Tech Blog

Customizing Swagger Codegen Client SDKs

In a previous blog post, we described how to use the Swagger Codegen toolset to build full client SDKs for the Alma APIs. In this post, we’ll show how to customize the output of the tool to fit the needs of your workflow. Specifically, we’ll perform the following tasks:

  • Download and build the source of the CodeGen tool
  • Customize the package names of Java generated code
  • Customize the generated Java models

Download and build

To get started, we’ll follow the Getting Started instructions  in the CodeGen repository.

$ git clone
$ cd swagger-codegen
$ git checkout 3.0.0
$ mvn clean package

Now you can run the help command to get a list of supported options:

$ java -jar modules/swagger-codegen-cli/target/swagger-codegen-cli.jar generate -h 
usage: swagger-codegen generate [-h] [-v []] [-l] [-o] [-i] [-t] [--template-version] [--template-engine] [-a] [-c] [-D [ [ ...]]] [-s] [--api-package]

Customize Java package names

We can now add some customization to the affect the generated code. To learn what configuration options are available, run the following:

$ java -jar modules/swagger-codegen-cli/target/swagger-codegen-cli.jar config-help -l java
	    Sort method arguments to place required parameters before optional parameters. (Default: true)

We’ll build a small configuration file with some properties, including the names of the model and API packages:

  "modelPackage": "com.exlibrisgroup.alma.models",
  "apiPackage": "com.exlibrisgroup.alma.apis",
  "serializableModel": true,
  "library": "jersey2",
  "additionalProperties": {
    "dateLibrary": "java8"

Now we’re ready to generate our SDK using the options file we defined above:

$ java -jar modules/swagger-codegen-cli/target/swagger-codegen-cli.jar generate \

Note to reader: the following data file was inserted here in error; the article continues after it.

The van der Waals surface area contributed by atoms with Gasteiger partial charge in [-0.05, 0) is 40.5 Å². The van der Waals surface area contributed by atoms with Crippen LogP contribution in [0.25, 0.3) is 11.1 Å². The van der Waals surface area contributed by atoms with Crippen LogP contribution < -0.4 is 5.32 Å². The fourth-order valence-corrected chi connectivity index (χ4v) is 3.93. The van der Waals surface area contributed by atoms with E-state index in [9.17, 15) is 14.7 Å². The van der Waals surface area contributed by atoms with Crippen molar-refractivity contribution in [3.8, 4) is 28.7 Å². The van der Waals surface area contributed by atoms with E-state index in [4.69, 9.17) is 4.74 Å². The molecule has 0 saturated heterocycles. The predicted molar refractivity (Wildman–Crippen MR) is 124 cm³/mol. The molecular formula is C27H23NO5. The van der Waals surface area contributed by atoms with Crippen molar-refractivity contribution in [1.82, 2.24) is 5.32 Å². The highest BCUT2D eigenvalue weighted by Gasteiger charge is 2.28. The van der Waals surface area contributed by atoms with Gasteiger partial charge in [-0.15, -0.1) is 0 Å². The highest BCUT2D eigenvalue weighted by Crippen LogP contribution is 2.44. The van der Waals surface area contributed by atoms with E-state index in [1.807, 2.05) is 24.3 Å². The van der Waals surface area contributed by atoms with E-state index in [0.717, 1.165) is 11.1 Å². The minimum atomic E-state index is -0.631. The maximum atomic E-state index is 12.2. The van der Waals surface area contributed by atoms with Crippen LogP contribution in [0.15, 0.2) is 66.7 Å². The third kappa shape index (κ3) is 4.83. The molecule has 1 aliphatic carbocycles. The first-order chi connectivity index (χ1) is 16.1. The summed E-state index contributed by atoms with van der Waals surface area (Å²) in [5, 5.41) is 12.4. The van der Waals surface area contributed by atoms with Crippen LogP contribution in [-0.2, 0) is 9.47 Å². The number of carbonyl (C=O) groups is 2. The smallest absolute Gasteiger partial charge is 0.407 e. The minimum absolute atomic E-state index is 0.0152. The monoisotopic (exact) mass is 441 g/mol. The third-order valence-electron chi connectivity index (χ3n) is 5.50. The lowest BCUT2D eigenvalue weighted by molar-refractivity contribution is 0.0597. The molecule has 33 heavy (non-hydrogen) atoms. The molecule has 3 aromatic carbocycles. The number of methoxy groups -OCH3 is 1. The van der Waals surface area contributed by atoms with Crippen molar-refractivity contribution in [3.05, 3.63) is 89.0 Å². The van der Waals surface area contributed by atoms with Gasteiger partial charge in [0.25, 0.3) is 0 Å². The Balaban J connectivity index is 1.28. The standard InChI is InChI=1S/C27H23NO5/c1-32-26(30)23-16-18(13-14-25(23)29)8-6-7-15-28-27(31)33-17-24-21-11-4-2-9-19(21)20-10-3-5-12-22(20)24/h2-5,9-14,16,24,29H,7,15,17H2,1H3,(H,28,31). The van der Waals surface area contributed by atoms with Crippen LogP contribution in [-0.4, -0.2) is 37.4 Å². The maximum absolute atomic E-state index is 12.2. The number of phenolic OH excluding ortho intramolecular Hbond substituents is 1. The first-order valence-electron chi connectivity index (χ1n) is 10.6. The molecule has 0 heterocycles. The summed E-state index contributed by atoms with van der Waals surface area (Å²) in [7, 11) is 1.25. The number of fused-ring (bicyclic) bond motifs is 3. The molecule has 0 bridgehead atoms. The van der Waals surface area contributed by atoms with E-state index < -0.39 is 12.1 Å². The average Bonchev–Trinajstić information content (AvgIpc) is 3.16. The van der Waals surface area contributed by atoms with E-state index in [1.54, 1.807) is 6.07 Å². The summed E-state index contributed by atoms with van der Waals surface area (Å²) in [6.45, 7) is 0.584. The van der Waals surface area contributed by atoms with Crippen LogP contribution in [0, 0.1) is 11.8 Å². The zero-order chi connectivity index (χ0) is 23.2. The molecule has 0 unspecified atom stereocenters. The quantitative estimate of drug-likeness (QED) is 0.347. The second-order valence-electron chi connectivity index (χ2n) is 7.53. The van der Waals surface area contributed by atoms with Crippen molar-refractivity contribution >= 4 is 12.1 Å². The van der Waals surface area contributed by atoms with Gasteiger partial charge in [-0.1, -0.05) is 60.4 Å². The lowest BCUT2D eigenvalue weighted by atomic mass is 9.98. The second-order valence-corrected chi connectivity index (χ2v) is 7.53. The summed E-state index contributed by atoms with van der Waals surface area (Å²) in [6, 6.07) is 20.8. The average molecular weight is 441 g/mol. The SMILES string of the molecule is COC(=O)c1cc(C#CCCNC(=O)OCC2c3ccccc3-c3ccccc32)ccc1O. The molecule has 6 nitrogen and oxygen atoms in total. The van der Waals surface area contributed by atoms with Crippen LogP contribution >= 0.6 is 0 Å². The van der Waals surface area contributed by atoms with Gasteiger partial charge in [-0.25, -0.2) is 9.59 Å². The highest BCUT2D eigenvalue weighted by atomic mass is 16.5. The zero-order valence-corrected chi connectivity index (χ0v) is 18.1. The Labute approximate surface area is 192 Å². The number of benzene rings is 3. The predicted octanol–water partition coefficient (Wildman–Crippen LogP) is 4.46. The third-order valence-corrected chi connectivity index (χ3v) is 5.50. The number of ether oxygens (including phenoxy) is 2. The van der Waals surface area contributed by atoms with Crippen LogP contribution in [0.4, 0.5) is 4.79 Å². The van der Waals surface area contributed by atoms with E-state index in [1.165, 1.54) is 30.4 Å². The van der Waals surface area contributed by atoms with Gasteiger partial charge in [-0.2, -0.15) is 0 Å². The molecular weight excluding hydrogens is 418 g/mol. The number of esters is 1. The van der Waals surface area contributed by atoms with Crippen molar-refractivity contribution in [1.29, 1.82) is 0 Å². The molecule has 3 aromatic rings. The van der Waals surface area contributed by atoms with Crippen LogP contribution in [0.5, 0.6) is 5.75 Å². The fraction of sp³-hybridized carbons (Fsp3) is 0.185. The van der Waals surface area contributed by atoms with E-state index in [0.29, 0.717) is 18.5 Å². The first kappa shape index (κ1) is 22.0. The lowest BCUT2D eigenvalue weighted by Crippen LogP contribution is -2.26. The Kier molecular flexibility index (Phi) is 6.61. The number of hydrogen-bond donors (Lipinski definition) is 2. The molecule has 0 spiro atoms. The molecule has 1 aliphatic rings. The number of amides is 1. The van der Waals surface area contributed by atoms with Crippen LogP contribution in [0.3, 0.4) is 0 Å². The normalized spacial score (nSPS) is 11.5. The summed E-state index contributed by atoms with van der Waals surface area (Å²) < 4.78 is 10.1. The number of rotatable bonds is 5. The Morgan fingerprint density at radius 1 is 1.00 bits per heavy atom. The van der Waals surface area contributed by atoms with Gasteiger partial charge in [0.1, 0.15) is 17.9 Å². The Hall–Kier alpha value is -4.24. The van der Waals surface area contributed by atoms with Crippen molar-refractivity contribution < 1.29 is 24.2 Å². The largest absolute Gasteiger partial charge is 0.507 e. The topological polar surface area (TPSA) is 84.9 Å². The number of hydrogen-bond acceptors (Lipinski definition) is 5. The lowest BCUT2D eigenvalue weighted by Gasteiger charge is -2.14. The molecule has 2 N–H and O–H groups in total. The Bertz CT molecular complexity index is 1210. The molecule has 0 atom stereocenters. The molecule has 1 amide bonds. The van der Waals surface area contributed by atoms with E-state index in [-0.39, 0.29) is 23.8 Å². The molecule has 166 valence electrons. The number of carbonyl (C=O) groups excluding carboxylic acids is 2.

-i \
-l java \
-o ~/java-client \
-c ~/options.json \
The resolve-fully flag is required to process the OpenAPI definitions provided by Alma.

We can now follow the instructions in the previous blog post to compile and run this sample Java file which uses the code we just generated. (Make sure you have an ALMA_APIKEY environment variable defined.)

$ cd java-client
$ mvn clean package
$ cd .../
$ javac -cp ".:java-client/target/swagger-java-client-1.0.0.jar:java-client/target/lib/*"
$ java -cp ".:java-client/target/swagger-java-client-1.0.0.jar:java-client/target/lib/*" GetUser joshw

Unfortunately, we get the following error:

Exception in thread "main" java.lang.IllegalArgumentException: Unrecognized field "scope" (class com.exlibrisgroup.alma.models.Parameter2), not marked as ignorable (2 known properties: "value", "type"])

This seems to indicate that the Alma API has delivered a field that is not defined in our model. This is not ideal behavior as we’d prefer that our client simply ignore any unknown properties. In order to accomplish that, we’d like to include the @JsonIgnoreProperties attribute in the model classes. Happily we can modify the templates used to generate the models.

Customize the generated Java models

The Swagger CodeGen uses mustache templates to define how the code is generated. We can copy the files in this repository to our local environment. Then in the pojo.mustache file, we add this declaration to the top of the file:

import com.fasterxml.jackson.annotation.JsonIgnoreProperties;

and this attribute before the public class:

@JsonIgnoreProperties(ignoreUnknown = true)

Then we can re-run our code generation from the previous step, adding a -t argument which points to our customized template folder:

$ java -jar modules/swagger-codegen-cli/target/swagger-codegen-cli.jar generate \
-i \
-l java \
-o ~/java-client \
-c ~/options.json \
--resolve-fully \
-t ~/templates

We’ll follow the instructions above to build the package. Now when we run our code, we see that the unknown properties are ignored and we get the expected result:

$ java -cp ".:java-client/target/swagger-java-client-1.0.0.jar:java-client/target/lib/*" GetUser joshw
Retrieved details for Josh Weisman

There are many options for customizing the code generated by these tools. Hopefully this post provides a good starting point for you to explore further.

Leave a Reply